Dorothy Bisek says
This new piece is absolutely stunning!
Gracias, Dorothy! It’s always good to hear from someone in Minnesota!
Trudi Sommerfield says
Hi, Shelly –
Love this StarFlower piece you are working on. I have a question: You said, “I like my stitches to stand up off the surface of my work, so I often wrap the base stitches with one or two additional layers of thread.” Those extra layers: Are they worked in the same base stitch as the work they are going over? or do you actually wrap thread around each stitch? If the later, do you have a photo or video showing how you do that?
Good questions, Trudi. This type of stitching will be part of the Paint • Stitch • Bead program when I get it up and running.
I’ve done a lot of experimenting with whipped stitches, laced stitches, Pekinese-stitch style wrapping of other stitches, and so on. There is a category on the Blog called Hand Stitching and Embroidery that you may find helpful.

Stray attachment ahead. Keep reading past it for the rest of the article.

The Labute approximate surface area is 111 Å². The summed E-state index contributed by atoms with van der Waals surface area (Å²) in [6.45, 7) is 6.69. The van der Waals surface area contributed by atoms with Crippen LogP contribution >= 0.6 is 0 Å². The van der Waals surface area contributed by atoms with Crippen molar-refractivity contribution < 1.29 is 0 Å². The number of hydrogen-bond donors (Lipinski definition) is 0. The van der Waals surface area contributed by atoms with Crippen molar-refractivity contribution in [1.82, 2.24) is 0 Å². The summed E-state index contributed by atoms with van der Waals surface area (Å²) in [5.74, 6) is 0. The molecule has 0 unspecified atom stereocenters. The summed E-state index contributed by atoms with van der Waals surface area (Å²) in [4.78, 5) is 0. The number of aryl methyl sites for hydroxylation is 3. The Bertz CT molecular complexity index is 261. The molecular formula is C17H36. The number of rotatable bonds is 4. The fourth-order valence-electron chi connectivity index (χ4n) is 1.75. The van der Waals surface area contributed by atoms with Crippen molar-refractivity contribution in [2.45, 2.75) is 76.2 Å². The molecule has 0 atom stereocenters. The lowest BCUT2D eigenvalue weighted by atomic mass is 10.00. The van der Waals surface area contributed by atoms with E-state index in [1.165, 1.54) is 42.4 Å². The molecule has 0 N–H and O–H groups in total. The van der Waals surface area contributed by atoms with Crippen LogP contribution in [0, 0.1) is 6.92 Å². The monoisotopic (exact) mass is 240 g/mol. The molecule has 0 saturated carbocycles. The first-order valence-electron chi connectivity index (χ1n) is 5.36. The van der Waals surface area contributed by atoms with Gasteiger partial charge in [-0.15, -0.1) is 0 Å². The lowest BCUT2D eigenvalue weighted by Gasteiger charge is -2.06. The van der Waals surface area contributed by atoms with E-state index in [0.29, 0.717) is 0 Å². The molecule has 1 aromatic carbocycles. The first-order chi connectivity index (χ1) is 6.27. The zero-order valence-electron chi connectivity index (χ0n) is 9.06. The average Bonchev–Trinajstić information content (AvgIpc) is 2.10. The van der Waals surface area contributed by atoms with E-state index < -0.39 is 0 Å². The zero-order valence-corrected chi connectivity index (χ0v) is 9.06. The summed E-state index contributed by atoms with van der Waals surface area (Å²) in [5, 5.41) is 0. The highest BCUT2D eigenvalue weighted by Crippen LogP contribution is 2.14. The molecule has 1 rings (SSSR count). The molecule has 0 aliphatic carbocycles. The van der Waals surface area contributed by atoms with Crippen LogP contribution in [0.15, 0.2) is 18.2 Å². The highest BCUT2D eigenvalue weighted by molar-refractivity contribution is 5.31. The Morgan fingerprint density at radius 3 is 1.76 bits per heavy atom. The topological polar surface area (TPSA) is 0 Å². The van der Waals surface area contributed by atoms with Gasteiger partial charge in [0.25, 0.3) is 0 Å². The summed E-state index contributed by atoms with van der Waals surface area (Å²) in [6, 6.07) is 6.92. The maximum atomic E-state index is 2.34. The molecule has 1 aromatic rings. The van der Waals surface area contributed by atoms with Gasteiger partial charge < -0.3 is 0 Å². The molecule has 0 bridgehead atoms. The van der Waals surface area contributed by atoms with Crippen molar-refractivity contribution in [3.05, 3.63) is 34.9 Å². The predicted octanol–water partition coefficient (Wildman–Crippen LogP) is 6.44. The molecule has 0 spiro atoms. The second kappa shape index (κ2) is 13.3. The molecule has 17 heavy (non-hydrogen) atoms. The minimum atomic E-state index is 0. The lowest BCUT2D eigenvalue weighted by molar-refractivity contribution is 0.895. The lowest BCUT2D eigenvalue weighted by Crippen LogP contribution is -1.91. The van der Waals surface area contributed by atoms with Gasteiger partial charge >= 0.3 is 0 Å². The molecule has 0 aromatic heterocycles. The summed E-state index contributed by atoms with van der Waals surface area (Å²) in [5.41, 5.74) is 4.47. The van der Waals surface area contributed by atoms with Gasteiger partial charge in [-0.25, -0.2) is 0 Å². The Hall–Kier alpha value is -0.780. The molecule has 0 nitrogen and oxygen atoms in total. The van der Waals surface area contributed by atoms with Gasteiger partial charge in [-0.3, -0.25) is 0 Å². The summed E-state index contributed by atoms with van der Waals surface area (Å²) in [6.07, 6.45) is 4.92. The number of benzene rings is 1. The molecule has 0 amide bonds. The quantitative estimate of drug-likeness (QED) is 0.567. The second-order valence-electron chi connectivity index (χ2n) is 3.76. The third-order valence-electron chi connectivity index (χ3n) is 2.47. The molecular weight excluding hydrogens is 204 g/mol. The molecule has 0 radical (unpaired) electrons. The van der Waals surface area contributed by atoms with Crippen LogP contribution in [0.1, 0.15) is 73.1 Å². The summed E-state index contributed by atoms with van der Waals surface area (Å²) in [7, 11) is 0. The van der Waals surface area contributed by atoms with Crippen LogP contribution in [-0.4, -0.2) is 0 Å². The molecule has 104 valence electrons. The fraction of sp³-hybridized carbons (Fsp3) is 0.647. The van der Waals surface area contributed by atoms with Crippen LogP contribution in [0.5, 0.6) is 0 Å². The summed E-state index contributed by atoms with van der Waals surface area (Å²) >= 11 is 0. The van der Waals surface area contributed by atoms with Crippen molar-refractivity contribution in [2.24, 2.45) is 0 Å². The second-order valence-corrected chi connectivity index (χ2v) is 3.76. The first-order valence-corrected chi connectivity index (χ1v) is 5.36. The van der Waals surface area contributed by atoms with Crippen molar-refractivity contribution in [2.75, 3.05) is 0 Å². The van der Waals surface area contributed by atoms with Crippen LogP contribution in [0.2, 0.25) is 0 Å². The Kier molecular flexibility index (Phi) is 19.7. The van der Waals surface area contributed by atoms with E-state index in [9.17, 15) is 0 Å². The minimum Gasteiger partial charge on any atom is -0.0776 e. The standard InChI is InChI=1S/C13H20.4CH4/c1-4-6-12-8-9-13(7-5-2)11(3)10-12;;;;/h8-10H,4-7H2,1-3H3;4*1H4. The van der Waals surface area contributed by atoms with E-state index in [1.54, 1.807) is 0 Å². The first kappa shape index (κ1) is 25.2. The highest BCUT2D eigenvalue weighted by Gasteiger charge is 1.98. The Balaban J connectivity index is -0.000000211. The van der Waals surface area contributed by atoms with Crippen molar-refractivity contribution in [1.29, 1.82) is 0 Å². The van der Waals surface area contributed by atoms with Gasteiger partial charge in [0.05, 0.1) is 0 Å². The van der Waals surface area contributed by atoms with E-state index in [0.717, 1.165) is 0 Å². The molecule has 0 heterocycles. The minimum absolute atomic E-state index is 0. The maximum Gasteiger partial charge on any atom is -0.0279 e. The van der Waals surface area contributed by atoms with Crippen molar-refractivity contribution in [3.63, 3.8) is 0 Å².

Barb Williams says
Looks awesome 👏🏼 ? What is your finished size?
The painted images on my StarFlower pieces are from 18-20 inches across. They are large enough that I have to make 2-part stencils — my machine will only cut vinyl up to 12″ wide and I’m NOT going to buy a bigger cutting machine! My plan is to stretch them over canvases that are 24″ square.
Laura Murray says
The sunflower is gorgeous against the hand dyed background. I especially like the dramatic visual illustration of how the background color can be completely altered using paintstik techniques.
I know you have the technical capability to resolve software hitches; hang in there and this to shall pass!